Reminiscent of the kind of quality shows seen on The WB, we highly recommend Emily Owens M.D.

4. Emily is sensitive

Like so many of us, Emily has a soft, squishy, sensitive side. She’s not the type to be clinical with patients, she cares. (She’s the antithesis of Dr. House!) When we’re told in our own increasingly-adult lives that it’s “just business” and “not personal” we can’t separate the two. We’re just not so clinical and hard! Some may call us bleeding hearts, but many others will (and I’m being humble) call us their personal angels on earth. You don’t need to loose your compassion as you get older, even if you become a doctor. Emily is in this transitional state. Soon, she’ll learn ways to not get too emotionally-attached, but she’ll never lose  her sense of empathy.

3. It’s not dreary or depressing

Did you find Grey’s Anatomy over dramatic and full of whiney characters? This show seems to straddle down the middle between Grey’s and Scrubs, providing an insightful-yet-comedic series. The voiceovers that Emily have are so, so very wonderful and highly quoteable. (This is the perfect medical series for a teen-based station, but could appeal to so many more dynamics. Speaking of…

2. Kinda nerdy, which is example the role model you wanted

This is a thinking girl/guy’s show. Emily isn’t trying to be a cheerleader with perfect hair. And while those kinds of shows or movies can be fun, sometimes you need to harness a more serious side of yourself. And plenty of us are nerds, right? Humor is amazing, and the writers of Emily Owens M.D. have provided plenty to nourish your angsty soul. Emily sounds like our own inner-monologues, if we had professionals sto write them.

1. Pretty faces with talent! Talent everywhere, basically. Exploding talent, really!

The casting and characters have really won me over. Mamie Gummer is talented, and you needn’t know she is Meryl Streep’s daughter to see that. (I actually took a shine to her in her guest roles on The Good Wife before I ever realized the connection.) And, not to gush, but I must gush. Gummer has really amazing acting choices that elevate the entire show. (My best example is a millasecond from episode two where she’s trying to do a starring contest and eventually turns her face into a cartoon-worthy caricature with deeply furrowed brows. These little facial moments transition the character of Emily from serious doctor to naive young woman with opinions/feelings!)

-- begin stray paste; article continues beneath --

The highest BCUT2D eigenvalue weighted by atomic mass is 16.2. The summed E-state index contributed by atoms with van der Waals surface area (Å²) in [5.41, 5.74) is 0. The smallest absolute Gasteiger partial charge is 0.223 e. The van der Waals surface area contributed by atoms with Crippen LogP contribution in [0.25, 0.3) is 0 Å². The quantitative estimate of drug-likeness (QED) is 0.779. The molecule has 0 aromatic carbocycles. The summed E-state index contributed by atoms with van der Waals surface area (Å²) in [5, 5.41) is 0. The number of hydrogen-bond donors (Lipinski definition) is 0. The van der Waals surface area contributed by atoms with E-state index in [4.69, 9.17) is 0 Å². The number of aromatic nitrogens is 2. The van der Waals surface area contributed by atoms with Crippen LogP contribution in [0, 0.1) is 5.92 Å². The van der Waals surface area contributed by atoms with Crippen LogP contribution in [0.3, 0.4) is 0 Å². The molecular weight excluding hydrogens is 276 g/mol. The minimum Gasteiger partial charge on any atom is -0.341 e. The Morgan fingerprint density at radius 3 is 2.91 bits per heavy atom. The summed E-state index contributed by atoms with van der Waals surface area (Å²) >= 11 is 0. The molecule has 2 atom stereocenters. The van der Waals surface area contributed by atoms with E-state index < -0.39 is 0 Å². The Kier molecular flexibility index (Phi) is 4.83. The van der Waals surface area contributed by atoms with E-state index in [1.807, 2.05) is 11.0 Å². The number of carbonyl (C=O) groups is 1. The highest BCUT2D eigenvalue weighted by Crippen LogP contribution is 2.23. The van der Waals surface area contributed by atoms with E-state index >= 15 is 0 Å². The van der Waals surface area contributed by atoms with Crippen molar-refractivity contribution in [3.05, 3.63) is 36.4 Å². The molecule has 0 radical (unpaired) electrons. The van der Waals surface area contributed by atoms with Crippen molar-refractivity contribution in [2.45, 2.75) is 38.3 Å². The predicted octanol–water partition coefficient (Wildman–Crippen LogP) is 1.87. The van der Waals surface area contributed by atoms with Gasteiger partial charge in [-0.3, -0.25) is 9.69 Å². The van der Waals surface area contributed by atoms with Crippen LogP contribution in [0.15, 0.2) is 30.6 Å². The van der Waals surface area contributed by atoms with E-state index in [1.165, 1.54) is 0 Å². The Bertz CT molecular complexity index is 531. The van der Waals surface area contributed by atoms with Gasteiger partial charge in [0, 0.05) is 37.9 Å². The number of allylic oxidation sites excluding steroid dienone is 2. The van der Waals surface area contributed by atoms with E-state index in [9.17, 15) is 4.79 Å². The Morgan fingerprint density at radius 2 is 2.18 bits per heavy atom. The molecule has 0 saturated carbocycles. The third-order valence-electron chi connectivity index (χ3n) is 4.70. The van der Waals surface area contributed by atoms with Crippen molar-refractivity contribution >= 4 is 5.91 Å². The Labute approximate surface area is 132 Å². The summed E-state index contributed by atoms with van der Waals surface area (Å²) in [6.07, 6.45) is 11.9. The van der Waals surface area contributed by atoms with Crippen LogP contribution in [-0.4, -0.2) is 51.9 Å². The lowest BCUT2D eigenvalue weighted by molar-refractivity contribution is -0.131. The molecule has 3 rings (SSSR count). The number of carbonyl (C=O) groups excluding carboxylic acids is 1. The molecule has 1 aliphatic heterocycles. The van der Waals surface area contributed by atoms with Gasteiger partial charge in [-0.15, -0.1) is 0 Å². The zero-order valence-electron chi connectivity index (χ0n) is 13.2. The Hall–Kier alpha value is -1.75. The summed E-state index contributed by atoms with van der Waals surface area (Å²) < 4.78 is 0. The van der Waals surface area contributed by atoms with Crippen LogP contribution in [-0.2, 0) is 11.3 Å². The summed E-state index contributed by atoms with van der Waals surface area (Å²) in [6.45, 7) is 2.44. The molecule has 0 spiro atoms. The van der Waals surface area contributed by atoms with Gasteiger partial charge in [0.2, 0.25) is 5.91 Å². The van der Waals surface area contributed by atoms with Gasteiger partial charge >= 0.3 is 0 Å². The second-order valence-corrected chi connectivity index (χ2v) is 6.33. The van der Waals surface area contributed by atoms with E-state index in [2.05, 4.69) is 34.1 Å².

And we haven’t even mentioned how attractive/amazing Justin Hartley, Necar Zadegan (her character is enjoyable sassy), Aja Naomi King and Michael Rady are. Seriously, King has these amazing eyes that can smize/act an entire scene. And Rady? Guys, I have to confess that I have had a crush on Michael Rady since he was on ABC Family’s Greek. His character on Emily Owens, M.D. boils down simply to a  a tall, dark, handsome guy with a deeply appealing sweet side.  I already know how this story goes, and I still want to watch it. He’ll start to like Emily and she’ll never see it. But he’ll end up becoming one of her best friends before she realizes that he’s more than just her best friend.

ADDITIONALLY:

  • The poster art. Butterflies! It’s so well done and cute/funny all in one.
  • Creator Jennie Snyder Urman is a female showrunner, and we need more of them. Which means nothing if the show isn’t good, but, it is!
  • Similar (in quality/tone) to: Gilmore Girls, Felicity – other amazing shows.
  • You’ll either be Team Will or Team Micah- there’s plenty of romance that will happen on this show. I’m proud to say that just as I loved Noel Crane (Scott Foley) on Felicity and Damon Salvatore (Ian Somerhalder) on The Vampire Diaries, I have also gravitated to Micah.

Bottom Line

If you’ve ever felt like the overlooked outsider who’s just so damn cool with so many amazing things going on inside of their head, you’ll love this show.

Grade: A (Very rarely given out, do you read this site? I’m not easily so bowled over!)

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Emily Owens, M.D. airs Tuesdays on The CW. Produced by Warner Bros. Television and CBS Television Studios.

Written by Jessica Rae, find her on Twitter @ThisJessicaRae.



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